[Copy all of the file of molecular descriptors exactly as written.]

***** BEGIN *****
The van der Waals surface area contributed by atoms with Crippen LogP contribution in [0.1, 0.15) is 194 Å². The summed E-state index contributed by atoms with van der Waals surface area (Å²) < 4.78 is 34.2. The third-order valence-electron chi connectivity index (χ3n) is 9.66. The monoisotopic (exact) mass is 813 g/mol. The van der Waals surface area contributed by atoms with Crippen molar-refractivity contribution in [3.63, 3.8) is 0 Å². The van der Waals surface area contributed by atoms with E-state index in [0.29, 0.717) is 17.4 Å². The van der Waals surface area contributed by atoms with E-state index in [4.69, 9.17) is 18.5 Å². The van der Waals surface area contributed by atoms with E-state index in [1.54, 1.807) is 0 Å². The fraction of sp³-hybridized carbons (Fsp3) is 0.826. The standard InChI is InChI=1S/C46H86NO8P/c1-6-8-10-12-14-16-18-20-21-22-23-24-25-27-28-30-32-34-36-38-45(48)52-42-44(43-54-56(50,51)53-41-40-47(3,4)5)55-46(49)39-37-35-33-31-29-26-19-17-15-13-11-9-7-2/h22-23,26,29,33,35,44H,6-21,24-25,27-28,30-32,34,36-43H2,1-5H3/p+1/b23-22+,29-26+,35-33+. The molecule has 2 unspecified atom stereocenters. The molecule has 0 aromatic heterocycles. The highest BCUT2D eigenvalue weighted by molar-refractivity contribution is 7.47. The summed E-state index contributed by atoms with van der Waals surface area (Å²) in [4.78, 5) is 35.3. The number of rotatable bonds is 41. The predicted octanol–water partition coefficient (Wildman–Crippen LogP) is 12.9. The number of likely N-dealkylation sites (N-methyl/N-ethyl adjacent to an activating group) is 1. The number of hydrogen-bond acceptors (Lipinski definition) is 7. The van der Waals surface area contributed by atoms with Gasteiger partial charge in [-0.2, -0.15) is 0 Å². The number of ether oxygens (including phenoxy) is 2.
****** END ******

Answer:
The van der Waals surface area contributed by atoms with Crippen LogP contribution in [0.1, 0.15) is 194 Å². The summed E-state index contributed by atoms with van der Waals surface area (Å²) < 4.78 is 34.2. The third-order valence-electron chi connectivity index (χ3n) is 9.66. The monoisotopic (exact) mass is 813 g/mol. The van der Waals surface area contributed by atoms with Crippen molar-refractivity contribution in [3.63, 3.8) is 0 Å². The van der Waals surface area contributed by atoms with E-state index in [0.29, 0.717) is 17.4 Å². The van der Waals surface area contributed by atoms with E-state index in [4.69, 9.17) is 18.5 Å². The van der Waals surface area contributed by atoms with E-state index in [1.54, 1.807) is 0 Å². The fraction of sp³-hybridized carbons (Fsp3) is 0.826. The standard InChI is InChI=1S/C46H86NO8P/c1-6-8-10-12-14-16-18-20-21-22-23-24-25-27-28-30-32-34-36-38-45(48)52-42-44(43-54-56(50,51)53-41-40-47(3,4)5)55-46(49)39-37-35-33-31-29-26-19-17-15-13-11-9-7-2/h22-23,26,29,33,35,44H,6-21,24-25,27-28,30-32,34,36-43H2,1-5H3/p+1/b23-22+,29-26+,35-33+. The molecule has 2 unspecified atom stereocenters. The molecule has 0 aromatic heterocycles. The highest BCUT2D eigenvalue weighted by molar-refractivity contribution is 7.47. The summed E-state index contributed by atoms with van der Waals surface area (Å²) in [4.78, 5) is 35.3. The number of rotatable bonds is 41. The predicted octanol–water partition coefficient (Wildman–Crippen LogP) is 12.9. The number of likely N-dealkylation sites (N-methyl/N-ethyl adjacent to an activating group) is 1. The number of hydrogen-bond acceptors (Lipinski definition) is 7. The van der Waals surface area contributed by atoms with Gasteiger partial charge in [-0.2, -0.15) is 0 Å². The number of ether oxygens (including phenoxy) is 2.